social responsibility is usually associated with education, medicine, community initiatives, and even religion. Now, some companies are showing that social responsibility can take on a more interactive avatar.
The logic is straightforward: It's easier to establish a two-way communication with customers online than has ever been possible in the 'Issued in Public Interest' messages we see often on television and in print. This tack has been effectively used online by international brands such as Shell, Mercedes, Philips and MTV.
Now, two Indian brands - HSBC Bank and Tata Tea - have set up websites with the purpose of starting a dialogue on socially relevant issues.
When Jaago India briefed its agency, Lowe, about creating a website on similar lines, the agency (Tata Tea is a client, too) suggested a pairing up. And the match worked out perfectly. One of the founders of the non-profit organisation is Sheetal Talwar, also co-founder and CEO of WSG Films. "Tata Tea is a brand that evokes trust, so the partnership has worked out well. You can only do so many films a year, but on the site, we have created viral films that can be passed along to generate awareness," he says. Talwar says that the site aims to be the "social issues equivalent of YouTube".
The Jaago India site features a new topic each month with original videos. It encourages people to share their stories and one Tata Tea Jaago India citizen will be chosen monthly from among them. Dash says the site has already received 40,000 hits since its launch on October 2. The videos have been viewed over 2,000 times and 400 people have registered.
Tata Tea will promote the site on its TVCs and collaterals and it is also working on a mobile campaign. "We will be putting a banner on mobile sites and will also do text message advertisers for prepaid subscribers." The company is launching an online campaign as well in early November.
The site has original videos highlighting problems related to water, climate, energy and road traffic. There is a comments section in these categories where people can share their thoughts. "Having taken cognisance of people's differences, HSBC has a gamut of banking solutions that acknowledge these differences and respond to them. The activity and the site are an effort to engage with the consumer by inviting their solutions to global and local climate change issues," says Lakshmi Goyal, head of brand, media and market research, HSBC India.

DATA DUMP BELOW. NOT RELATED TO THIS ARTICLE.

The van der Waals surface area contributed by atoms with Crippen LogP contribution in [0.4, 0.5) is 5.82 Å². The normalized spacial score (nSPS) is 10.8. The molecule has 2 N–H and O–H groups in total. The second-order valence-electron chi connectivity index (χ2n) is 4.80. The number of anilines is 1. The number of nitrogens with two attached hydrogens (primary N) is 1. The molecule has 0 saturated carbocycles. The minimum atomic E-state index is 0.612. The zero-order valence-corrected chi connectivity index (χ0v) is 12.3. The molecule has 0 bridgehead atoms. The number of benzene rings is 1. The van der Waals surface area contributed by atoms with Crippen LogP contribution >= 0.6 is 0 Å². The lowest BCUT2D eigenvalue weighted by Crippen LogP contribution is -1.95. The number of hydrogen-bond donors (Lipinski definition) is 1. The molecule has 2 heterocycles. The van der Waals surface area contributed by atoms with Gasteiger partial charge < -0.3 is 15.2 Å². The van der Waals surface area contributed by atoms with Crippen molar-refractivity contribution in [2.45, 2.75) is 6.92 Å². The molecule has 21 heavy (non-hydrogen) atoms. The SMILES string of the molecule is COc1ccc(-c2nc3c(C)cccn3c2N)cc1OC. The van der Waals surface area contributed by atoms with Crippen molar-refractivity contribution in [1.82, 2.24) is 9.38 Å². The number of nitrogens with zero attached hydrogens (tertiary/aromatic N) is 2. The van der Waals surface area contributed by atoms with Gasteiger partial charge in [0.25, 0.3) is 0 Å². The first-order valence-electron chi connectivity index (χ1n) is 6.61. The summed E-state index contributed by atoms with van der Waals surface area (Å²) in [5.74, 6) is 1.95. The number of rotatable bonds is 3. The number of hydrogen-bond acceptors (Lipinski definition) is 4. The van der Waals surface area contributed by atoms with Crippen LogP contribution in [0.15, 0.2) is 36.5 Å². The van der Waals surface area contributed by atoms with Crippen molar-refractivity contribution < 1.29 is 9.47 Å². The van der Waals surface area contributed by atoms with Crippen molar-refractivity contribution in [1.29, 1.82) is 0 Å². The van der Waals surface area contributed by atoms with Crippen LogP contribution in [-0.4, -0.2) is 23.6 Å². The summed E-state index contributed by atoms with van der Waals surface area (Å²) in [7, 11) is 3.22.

Lakshmi adds that the website is a part of the on-ground activity encompassing kiosks that have been set up in key malls around India, wherein solutions are invited from people on diverse issues, a majority of which pertain to the environment. These video recordings are then uploaded on the site. Visitors can leave their comments on the different issues.
Though such examples are few and far between, they prove that the Internet is an effective medium for promoting social causes. According to CVS Sharma, senior vice-president and director, Arc Worldwide, "The Internet is a fantastic medium for social campaigns. It helps in building cause-related awareness in a way which cannot happen in typical advertising."
Sharma is especially upbeat about viral campaigns. Arc Worldwide created a viral video for an NGO, Prerana, on female foeticide. He says that video was circulated around the globe within the first 15 days.
For brands looking to connect with an active generation on social and environmental issues, there can be no better platform - as some brands with vision have shown. These campaigns could be the precursor to an evolution of corporate social responsibility on the Internet.